Driving licence proposals could see the DVLA introduce 'stricter guidelines' for elderly motorists

Driving licence proposals could see the DVLA introduce 'stricter guidelines' for elderly motorists

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Felix Reeves

By Felix Reeves

Published: 03/04/2024

- 12:33

Drivers could face a £1,000 fine for not informing the DVLA of medical conditions

An expert has suggested that new measures could be introduced to help motorists get their licences faster and aid the DVLA with medical requests.

A total of 887,000 medical licensing decisions were made by the organisation between 2022 and 2023, a huge increase of 130,000 from the previous peak between 2019 and 2020.

The DVLA deals with these requests if someone informs them of a medical condition or disability which could have an impact on their ability to get behind the wheel.

This must be done if they develop a “notifiable” medical condition or disability, or if their condition has worsened since they got their licence.

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Driving licence

The expert suggested that licence changes could be made to help medical decisions


While many may not be aware of the rules, common conditions like diabetes, epilepsy and sleep apnoea could all have an impact on their driving ability.

Guidance on GOV.UK outlines how people renewing their licence with a declared medical condition will have to wait longer to receive it.

It urges motorists not to contact the DVLA for an update as the agency will get in touch with the driver as soon as a licensing decision has been made or if they need more information.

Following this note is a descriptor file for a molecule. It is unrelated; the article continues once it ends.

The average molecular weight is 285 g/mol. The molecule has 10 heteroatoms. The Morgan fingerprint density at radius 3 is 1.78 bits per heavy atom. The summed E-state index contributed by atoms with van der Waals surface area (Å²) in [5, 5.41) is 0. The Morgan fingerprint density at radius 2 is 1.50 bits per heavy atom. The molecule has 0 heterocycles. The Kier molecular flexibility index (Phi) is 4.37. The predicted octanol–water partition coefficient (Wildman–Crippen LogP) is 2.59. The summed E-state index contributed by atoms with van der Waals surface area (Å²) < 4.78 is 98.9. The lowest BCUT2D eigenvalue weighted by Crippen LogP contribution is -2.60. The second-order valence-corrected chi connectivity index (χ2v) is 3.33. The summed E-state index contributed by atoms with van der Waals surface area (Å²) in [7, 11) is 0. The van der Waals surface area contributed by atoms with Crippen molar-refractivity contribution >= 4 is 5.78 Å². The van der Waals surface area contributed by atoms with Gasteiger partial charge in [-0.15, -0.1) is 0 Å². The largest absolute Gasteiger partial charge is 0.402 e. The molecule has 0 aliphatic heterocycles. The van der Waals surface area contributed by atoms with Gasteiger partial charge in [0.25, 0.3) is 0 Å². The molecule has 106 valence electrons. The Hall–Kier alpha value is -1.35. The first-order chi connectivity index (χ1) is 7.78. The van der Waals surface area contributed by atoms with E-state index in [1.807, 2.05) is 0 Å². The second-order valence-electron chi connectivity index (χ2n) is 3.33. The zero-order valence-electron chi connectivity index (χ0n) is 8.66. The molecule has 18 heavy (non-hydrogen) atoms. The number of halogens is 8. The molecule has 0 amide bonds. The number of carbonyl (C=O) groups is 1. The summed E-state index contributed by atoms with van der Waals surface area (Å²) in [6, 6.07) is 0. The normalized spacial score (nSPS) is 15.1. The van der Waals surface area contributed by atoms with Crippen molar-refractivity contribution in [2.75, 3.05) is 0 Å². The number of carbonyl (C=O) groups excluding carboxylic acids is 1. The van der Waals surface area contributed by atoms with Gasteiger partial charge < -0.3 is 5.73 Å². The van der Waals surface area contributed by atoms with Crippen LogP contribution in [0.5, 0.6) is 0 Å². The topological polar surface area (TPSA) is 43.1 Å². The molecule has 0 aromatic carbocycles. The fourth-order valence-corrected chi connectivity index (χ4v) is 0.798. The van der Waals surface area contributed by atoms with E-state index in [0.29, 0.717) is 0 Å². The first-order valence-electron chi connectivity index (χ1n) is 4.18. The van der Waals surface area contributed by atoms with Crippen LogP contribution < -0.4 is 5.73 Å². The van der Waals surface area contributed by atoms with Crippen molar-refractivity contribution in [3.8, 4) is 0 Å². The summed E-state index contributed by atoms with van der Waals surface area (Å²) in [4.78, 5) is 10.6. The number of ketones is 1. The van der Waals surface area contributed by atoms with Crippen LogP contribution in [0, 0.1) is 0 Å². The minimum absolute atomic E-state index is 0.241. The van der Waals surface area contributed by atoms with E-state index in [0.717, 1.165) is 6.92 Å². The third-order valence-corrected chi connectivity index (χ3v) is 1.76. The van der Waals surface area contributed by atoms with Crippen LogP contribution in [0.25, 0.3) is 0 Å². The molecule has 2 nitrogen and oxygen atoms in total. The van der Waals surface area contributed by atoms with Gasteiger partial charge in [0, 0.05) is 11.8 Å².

Darren Miller, from BigWantsYourCar.com, explained how the DVLA could introduce changes if the organisation believes it can no longer deal with medical licences.

He said: “Potential changes in DVLA policies could involve adjustments to the renewal process or stricter guidelines for reporting medical conditions.

“While the current system mandates reporting at age 70, there may be discussions around lowering this age threshold to 65, as suggested by recent petitions.

The DVLA states that when it considers an application to issue a driving licence, it aims to make a decision as quickly as possible.

When the decision process requires additional information from a doctor or the driver themselves, they are “wholly reliant” on receiving the information before a decision is made.

Although this will lengthen the process of getting a licence, it will ensure that the DVLA takes measures to ensure all road users are safe on the road.

Miller added: “Such changes could lead to more frequent assessments of older drivers' fitness to drive, ensuring that they meet the necessary standards for road safety.

“However, any alterations must balance safety concerns with the practical needs of drivers."

The DVLA considers each medical licensing request on an individual basis and has issued shorter-period licences in instances where it is merited.


Driving licence

The DVLA made 887,000 medical decisions between 2022 and 2023


Motorists who do not inform the DVLA about any conditions which could affect their driving ability and are involved in an accident could be hit with a £1,000 fine.

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